Rome's military and diplomatic successes around the Mediterranean resulted in unforeseen economic and political pressures on the state. While factional strife had always been part of Roman political life, the stakes were now far higher; a corrupt provincial governor could acquire unbelievable wealth; a successful military commander needed only the support of his legions to rule vast territories. Starting with the Punic Wars, the Roman economy began to change, concentrating wealth in the hands of a few powerful clans and causing political tension within Rome.
Much of the newly conquered territories were seized by rich and powerful families. Additionally, as only men who could provide their own arms were eligible to serve in the Legions, the majority of Roman troops came from the middle class land holders who theoretically would be fighting to defend their own lands. With military campaigns now lasting years rather than just a few months, soldiers could not return to work their farms. With their holdings lying fallow, their families quickly fell into debt, and their lands were lost to creditors- typically wealthy landholders who consolidated these properties into vast latifundia. Formerly middle-class soldiers would return from years of campaigning to find themselves landless, unable to support their families, and ironically, unemployable because the successes of the Legions made slaves a much cheaper source of labor.
By 133 BC the economic imbalance was too acute to ignore, but the wealthy patricians and old families in the Senate had a vested interest in preserving the status quo. It seemed that a land reform through the traditional channels was an unlikely prospect. In 133 BC, a tribune, Tiberius Sempronius Gracchus, tried to introduce land reform to redistribute "publicly held land" to the now landless returning soldiers. He proposed the enforcement of a Roman law, which had mostly been ignored, which limited the use of public lands. While "public lands" were technically state owned, such land was often used by wealthy landholders, many of them Senators. Under the enforcement of this law many of them would lose property.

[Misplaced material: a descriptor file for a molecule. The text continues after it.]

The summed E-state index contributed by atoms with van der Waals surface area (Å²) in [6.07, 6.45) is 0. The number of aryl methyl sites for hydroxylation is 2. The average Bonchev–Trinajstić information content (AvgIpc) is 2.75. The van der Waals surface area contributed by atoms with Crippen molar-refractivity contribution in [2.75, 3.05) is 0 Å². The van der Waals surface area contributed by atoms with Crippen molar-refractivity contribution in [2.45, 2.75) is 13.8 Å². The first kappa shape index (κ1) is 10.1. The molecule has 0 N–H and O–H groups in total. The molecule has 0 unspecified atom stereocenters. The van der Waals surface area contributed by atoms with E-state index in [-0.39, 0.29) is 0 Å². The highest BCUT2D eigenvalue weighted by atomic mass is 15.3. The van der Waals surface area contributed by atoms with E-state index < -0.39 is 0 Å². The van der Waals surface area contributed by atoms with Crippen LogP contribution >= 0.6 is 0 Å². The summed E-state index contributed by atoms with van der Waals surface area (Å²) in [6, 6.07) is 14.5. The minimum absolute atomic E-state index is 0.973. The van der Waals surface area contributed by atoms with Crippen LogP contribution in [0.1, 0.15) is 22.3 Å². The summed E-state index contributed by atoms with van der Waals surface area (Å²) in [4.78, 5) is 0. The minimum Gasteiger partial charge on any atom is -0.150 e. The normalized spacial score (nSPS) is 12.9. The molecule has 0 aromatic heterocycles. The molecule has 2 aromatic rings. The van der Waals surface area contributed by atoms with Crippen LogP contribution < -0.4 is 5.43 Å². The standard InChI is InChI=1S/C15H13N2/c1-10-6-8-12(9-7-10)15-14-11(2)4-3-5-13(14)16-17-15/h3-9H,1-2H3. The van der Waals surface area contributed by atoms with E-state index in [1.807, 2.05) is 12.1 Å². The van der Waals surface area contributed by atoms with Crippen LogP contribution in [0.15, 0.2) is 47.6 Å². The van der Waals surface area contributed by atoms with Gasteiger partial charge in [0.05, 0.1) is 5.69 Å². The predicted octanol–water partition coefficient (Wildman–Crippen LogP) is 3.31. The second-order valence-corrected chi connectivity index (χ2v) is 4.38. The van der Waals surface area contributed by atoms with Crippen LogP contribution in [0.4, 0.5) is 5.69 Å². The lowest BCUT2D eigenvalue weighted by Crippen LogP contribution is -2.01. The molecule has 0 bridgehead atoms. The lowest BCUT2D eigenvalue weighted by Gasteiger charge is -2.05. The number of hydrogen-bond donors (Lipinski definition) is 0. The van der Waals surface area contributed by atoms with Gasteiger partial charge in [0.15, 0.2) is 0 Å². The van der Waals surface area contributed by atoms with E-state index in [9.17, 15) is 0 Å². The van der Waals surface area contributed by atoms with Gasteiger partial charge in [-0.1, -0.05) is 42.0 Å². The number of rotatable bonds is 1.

As it seemed unlikely that the Senate would agree to enforce the law, Tiberius bypassed the Senate entirely, and tried to pass his reform through the Plebeian Assembly as a plebiscite, using the legal principle of Lex Hortensia. While technically legal, this was a violation of political custom, and outraged many patricians. The Senate blocked Tiberius by bribing his fellow tribune to veto the bill. Tiberius then passed a bill to depose his colleague from office, violating the principle of collegiality. With the veto withdrawn, the land reform passed. An incensed Senate refused to fund the land commission. Tiberius used the plebeian assembly to divert funds from the income of Pergamon to fund the commission, challenging Senate control of state finances and foreign policy. When it became clear that Tiberius did not have enough time to finish his land reforms, even with political and economic backing, he announced that he would run again for the tribunate, violating annuality. This was the last straw for the patricians, who, fearing that Tiberius was setting himself up as a tyrant, responded by slaughtering Tiberius and 300 of his followers in the streets of Rome.
Tiberius' younger brother Gaius Sempronius Gracchus attempted to continue political reforms using similar tactics almost ten years later. He seems to have been more of a demagogue who attempted to pass a slew of popular laws to gain popular support rather than to be a political reformer with a specific agenda like his brother. He was neither as successful, nor as popular, as his elder brother, but he managed to create many political enemies. Escalating political tensions finally exploded once again in violence on the Capitoline Hill, where Gaius Gracchus and 3,000 of his followers were killed.
Whatever their intentions, the political careers of the Gracchi brothers had broken the political traditions of Rome, and introduced mob violence as a tool of Roman political life. It was a change that the Republic would not recover from.
Tiberius and Gaius Gracchus attempted land reform. They confiscated land from the wealthy classes and distributed it among the proletarii. They were both assassinated. This was the first bloodshed in Roman domestic politics.